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Posts Tagged ‘Tower of Babel and football’

heismanwinston

After almost a lifetime of enthusiastically following college football, I find my taste for it growing increasingly sour. No, it is not because my own alma mater, Pitt, is a program hopelessly mired in mediocrity. I have grown tired of football culture, football worship, football excuse making, and most of all, football’s skewing of our moral compass. I live in Tallahassee, home of the current national champions and home to the latest national media campaign condemning the alleged preferential treatment of football players. It is home to the latest poster child for the discussion over what is wrong with college football – Jameis Winston.

So let’s start with Winston. Whether or not you see his December 2012 incident as sexual assault depends on the loyalties and politics of the person pronouncing judgment. If you are a feminist, you tend to condemn him as a rapist. If you are an FSU football loyalist, you assert this was consensual sex, and this, along with all of Winston’s other public escapades are more the product of him being an immature, enthusiastic kid than bad seed. That is the point of a recent editorial by the Tallahassee Democrat’s Corey Clark – we see what we expect or want to see. Clark makes a valid point but to conclude this discussion by simply stating our desires drive what we see avoids deeper issues.

Let’s revisit, for a moment, that December 2012 sexual encounter. Here is the most lenient, most benign interpretation of what happened. Winston had consensual sex with a young woman while his roommates and teammates watched and commented (cheered?), because that is what football players do. This is not rape but it is sordid enough. It is reflective of a rather depraved moral environment no matter how you interpret the reasons for the other players watching then have sex. AND, the way we can casually dismiss this as just immaturity, or playfulness, or just as what football players do, is indicative of the destructive impact the presence of football has on universities. A great example of that destructive impact is the victimization of Jameis Winston.

Yes, you read that last sentence correctly. Winston is a victim of the football system. Here is why. The only reason anyone cares about him at all is because of his ability to play football. Were he not a gifted athlete, he would just be another troubled black kid, probably not in college, probably with little hope for the future. His problems get noticed because he is able to help FSU raise large amounts of money through football. University supporters will try to help him not because they care about him as a person, but as a tool that benefits the university. If not for football, he might end up on the streets, possibly arrested and incarcerated for his indiscretions. No one would read about him. He would just be another statistic.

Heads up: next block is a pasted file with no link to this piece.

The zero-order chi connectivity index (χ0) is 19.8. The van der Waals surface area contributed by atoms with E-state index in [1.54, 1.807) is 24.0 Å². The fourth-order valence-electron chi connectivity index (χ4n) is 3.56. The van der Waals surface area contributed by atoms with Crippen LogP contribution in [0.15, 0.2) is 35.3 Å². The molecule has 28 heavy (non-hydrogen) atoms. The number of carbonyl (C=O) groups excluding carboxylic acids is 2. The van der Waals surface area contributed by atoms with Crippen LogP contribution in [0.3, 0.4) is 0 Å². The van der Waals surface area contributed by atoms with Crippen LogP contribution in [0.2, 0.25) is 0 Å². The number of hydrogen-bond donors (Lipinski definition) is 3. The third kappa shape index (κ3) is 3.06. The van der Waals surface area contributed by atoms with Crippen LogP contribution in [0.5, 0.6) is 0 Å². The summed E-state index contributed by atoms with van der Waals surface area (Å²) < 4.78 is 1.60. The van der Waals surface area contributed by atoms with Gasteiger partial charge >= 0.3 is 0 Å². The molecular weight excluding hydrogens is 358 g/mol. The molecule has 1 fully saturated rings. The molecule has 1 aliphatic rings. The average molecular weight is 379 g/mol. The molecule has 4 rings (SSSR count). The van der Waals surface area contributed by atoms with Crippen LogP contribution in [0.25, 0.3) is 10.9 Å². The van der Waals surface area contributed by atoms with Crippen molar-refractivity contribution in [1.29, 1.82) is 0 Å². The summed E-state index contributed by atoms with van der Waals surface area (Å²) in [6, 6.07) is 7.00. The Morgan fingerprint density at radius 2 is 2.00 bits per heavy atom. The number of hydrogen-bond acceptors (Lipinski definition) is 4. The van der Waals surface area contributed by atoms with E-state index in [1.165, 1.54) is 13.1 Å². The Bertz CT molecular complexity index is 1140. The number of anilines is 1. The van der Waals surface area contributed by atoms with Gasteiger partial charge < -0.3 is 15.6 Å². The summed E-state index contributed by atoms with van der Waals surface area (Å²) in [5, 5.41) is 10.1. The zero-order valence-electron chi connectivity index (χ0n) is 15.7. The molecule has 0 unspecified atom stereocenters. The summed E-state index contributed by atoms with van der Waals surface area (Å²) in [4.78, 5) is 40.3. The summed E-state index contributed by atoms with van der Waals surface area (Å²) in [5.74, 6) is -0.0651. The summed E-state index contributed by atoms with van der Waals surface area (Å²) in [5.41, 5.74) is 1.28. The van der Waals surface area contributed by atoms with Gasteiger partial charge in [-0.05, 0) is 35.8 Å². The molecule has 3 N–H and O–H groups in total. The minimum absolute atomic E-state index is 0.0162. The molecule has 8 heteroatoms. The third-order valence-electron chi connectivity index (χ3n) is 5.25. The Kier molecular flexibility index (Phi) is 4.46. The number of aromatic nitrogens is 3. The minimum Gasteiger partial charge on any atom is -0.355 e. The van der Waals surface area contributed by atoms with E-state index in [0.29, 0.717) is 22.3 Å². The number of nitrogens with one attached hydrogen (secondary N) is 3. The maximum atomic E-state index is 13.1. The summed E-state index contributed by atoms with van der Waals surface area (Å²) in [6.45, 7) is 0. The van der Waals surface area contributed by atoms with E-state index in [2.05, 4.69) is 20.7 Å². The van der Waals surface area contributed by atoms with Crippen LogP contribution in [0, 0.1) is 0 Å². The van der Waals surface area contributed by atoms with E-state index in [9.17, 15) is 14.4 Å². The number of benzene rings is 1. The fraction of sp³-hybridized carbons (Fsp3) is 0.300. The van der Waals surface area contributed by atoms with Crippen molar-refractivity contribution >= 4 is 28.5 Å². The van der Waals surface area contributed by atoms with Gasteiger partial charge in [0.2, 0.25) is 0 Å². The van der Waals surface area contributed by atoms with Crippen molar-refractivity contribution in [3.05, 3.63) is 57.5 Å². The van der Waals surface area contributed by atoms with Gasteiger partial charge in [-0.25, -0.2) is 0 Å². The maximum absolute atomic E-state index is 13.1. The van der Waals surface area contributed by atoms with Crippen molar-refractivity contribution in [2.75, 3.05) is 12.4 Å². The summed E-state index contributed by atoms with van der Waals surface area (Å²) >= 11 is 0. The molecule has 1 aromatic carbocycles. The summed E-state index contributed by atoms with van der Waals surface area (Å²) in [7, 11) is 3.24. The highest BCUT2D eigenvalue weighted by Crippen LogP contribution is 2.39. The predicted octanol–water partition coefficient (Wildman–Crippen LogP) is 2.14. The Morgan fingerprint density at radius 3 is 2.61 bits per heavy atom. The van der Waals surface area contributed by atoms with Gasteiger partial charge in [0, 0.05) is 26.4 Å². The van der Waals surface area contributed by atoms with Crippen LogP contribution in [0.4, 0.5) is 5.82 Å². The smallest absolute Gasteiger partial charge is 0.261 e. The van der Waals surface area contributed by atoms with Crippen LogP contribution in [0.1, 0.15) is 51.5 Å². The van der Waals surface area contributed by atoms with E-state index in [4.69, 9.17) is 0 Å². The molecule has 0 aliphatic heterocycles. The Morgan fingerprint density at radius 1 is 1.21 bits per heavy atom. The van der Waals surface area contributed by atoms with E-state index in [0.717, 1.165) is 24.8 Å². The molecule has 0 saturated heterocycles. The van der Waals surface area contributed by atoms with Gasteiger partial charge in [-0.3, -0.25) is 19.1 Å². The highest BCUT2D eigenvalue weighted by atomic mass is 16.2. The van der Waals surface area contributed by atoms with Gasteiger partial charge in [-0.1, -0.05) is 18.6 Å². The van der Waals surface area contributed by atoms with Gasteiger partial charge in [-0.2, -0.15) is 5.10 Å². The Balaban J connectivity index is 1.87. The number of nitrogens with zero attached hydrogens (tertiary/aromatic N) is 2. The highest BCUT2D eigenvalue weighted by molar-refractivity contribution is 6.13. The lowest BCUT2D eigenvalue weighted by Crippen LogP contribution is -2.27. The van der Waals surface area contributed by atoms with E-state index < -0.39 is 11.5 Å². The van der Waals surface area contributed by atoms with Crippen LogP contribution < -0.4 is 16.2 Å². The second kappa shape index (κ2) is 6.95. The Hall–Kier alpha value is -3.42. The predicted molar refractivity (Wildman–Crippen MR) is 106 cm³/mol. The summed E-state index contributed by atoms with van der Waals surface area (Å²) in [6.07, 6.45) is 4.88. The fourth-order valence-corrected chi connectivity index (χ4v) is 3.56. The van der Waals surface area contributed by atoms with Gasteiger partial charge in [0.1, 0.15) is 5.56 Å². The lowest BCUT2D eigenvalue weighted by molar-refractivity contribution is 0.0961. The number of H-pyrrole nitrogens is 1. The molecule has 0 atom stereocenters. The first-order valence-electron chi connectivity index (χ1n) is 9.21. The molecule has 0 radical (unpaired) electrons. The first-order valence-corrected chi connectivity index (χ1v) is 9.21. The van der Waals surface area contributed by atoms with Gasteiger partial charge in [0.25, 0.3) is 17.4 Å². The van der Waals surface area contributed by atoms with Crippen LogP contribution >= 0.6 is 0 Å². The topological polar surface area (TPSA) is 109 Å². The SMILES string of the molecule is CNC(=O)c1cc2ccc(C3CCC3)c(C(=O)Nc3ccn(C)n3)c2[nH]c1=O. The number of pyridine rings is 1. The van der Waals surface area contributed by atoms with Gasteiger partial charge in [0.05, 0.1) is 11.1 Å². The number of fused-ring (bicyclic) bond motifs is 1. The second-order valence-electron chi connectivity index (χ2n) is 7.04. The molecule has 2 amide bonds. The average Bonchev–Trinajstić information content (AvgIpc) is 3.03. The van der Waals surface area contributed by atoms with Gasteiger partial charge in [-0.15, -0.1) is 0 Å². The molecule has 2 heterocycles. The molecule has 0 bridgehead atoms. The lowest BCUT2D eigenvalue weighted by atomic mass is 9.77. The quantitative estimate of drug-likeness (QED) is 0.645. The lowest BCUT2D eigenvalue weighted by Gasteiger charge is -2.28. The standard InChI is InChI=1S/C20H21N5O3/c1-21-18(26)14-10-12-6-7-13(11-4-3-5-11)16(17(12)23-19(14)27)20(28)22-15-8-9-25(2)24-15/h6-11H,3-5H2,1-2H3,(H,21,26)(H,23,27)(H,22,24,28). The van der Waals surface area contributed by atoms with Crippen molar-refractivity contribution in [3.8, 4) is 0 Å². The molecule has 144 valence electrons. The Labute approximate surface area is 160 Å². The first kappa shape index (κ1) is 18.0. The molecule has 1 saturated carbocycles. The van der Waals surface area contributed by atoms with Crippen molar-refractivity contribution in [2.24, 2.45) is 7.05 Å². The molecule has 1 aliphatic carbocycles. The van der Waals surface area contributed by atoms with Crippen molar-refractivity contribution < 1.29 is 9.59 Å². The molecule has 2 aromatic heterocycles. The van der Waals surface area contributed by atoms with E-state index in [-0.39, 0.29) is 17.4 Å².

Herein is the destructiveness of the football system. It takes kids, largely black and largely poor, and gives them the false hope of striking it rich in the NFL. The colleges compensate them with scholarships. But is this fair compensation? Are these young men attending classes that will teach them to support themselves when the false hope of professional football dies? The path of man of these young people’s lives is evident from a very early age, and I witness it every week. It is tragic.

I am now in the second year of mentoring students at a local elementary school. I had one last year, and two this year. All three are young African American boys. All three are really sweet, nice kids who want to learn, but are struggling in the traditional school environment. They are extremely responsive to the attention I give them as a mentor. But I worry about their futures. If they do not have the tools to succeed academically, they will be lost. If they have any athletic ability, they will cling to the false hope of a professional career. The best most of them will be able to hope for is to become part of a system that will use them, and then discard them.

Major college football programs are their own “Towers of Babel.” The heavens the builders wish to reach are not the realm of God, but the prestige of winning and the financial awards that accompany winning. Much of that money is put to good purpose, yes, by supporting other university programs. However, the players in the system are disposable, interchangeable parts. They lose their humanity for the price of the dream of football heaven – the NFL.

Midrash Pirkei d’Rabbi Eliezer says that the people building the Tower of Babel paid no heed if one of the workers fell to their death. If, however, one of the bricks fell and was smashed, they would sit down and weep saying, “Woe is us! When will another one come in its stead.” Football players are the bricks of the athletic towers being built by universities. We mourn when one falls (by suspension, injury, etc.). We value them for what they contribute to our structure. But what about the average young person, who becomes another statistic of violence, of dropping out, of going to jail? We pay little heed. Shame on us for being contributors to this contemporary Tower of Babel.

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